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The gender dimension must be included in the COVID-19 recovery plans

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MEPs, national MEPs and high-level guests discussed women’s crucial role in leading the fight against the pandemic, in an interparliamentary meeting on Thursday.

At the opening of a meeting hosted by Women’s Rights and Gender Equality Chair Evelyn Regner (S&D, AT) on the occasion of International Women’s Day (IWD), EP President David Sassoli said: ‘‘The pandemic has not only increased inequalities that already existed, it is also likely to wipe out decades of achievements. Measures adopted to contain the spread of the virus have often exacerbated the gender divide. To make sure women’s lives take a step forward, not backwards, we have to achieve genuine equality. It is time to end the rhetoric and to forge ahead.’’ He added that the EP will carefully monitor that the gender dimension is included in national recovery plans.

European Commission President Ursula von der Leyen dedicated this International Women’s Day to women on the frontline, to health workers, sales assistants who kept supermarkets open, mothers who took care of their children while working from home, and those who lost their jobs. ‘‘We are working on putting women at the centre of all our policies”, she added. “Today, we propose a Directive on pay transparency: women must know if their employers treat them fairly, and if not, they must be able to fight back and get what they deserve. Later this year, we will propose new legislation to fight violence against women online and offline.’’

Greece’s first female President, Katerina Sakellaropoulou, focused on the impact that this pandemic has had on different vulnerable groups of women: single mothers, migrants, elderly women and women victims of domestic violence under lockdown. She also highlighted that 86% of those who work in the care sector in the EU were women, often poorly paid. ‘‘We have to adopt policies that take into consideration the different experiences and needs of men and women’’, she concluded.

Women’s Rights and Gender Equality Committee Chair Evelyn Regner said: ‘‘It is strikingly clear that we need gender equality and we need strong women, without which the economic and social recovery would remain incomplete. It is our duty and responsibility to make sure the differing yet interlinked needs of people of all genders are taken into account and catered for in the COVID-19 response to build a more resilient, more equal, more just society.’’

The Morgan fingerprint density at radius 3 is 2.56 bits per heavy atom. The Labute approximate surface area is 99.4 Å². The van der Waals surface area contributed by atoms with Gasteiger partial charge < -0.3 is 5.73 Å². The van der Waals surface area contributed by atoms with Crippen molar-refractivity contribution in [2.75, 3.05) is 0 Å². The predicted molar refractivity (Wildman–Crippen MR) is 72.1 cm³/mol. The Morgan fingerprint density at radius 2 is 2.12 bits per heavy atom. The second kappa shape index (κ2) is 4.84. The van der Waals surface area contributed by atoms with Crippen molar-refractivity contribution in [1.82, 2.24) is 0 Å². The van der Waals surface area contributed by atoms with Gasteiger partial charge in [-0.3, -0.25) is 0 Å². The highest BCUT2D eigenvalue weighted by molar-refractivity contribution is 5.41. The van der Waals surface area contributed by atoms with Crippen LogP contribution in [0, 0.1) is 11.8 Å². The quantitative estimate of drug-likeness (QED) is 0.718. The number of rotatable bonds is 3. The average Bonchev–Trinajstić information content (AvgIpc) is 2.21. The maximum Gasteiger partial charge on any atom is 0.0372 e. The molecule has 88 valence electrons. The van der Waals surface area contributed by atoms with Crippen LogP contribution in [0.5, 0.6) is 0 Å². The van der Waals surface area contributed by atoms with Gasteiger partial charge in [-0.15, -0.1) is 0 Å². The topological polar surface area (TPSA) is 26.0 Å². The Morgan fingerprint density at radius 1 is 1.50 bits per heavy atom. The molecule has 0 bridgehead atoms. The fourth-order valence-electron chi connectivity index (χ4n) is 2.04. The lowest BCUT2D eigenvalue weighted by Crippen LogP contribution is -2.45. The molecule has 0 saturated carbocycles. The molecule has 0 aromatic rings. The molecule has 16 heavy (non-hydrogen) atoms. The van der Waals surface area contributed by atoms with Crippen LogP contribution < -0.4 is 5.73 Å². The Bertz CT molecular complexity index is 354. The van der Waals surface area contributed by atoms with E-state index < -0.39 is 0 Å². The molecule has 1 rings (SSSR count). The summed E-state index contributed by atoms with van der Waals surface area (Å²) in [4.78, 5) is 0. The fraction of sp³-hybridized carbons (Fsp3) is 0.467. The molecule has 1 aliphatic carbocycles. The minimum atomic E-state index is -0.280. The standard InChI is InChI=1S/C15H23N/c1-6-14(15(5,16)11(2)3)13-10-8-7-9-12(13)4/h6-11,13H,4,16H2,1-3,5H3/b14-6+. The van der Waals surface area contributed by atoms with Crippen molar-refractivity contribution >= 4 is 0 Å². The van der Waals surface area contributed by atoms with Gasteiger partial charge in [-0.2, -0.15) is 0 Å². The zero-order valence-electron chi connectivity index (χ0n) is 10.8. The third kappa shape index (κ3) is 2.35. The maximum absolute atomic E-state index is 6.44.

The discussion panel on ‘‘Women on the frontline: lessons learnt from the crisis management’’ gave the floor to women leaders in the political, economic and health sectors, such as Kharija Arib, President of the House of Representatives of the Netherlands, Dr Isabelle Loeb, Medical Director at St Pierre Hospital in Brussels and Kristel Krustuuk, Founder of Testlio, to share their experiences on the ground. EP Vice-President Dimitrios Papadimoulis concluded the panel, which was followed by a debate with MEPs and members of national parliaments, with closing remarks from Commissioner for Equality, Helena Dalli, and Evelyn Regner.

IWD celebration in plenary

President Sassoli and Prime Minister of New Zealand Jacinda Ardern (the latter via a pre-recorded video message) will address MEPs during a Women’s Day celebration on Monday 8 March at 17:00. That same day at 11.00, Women’s Rights Committee Chair Evelyn Regner will be live on Facebook to answer citizens’ questions about the current state of gender equality in the EU. At 12.00, she will have a live Instagram exchange with Polish influencer Anja Rubik.

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Europe Future Neighbourhood – Disruptions, Recalibration, Continuity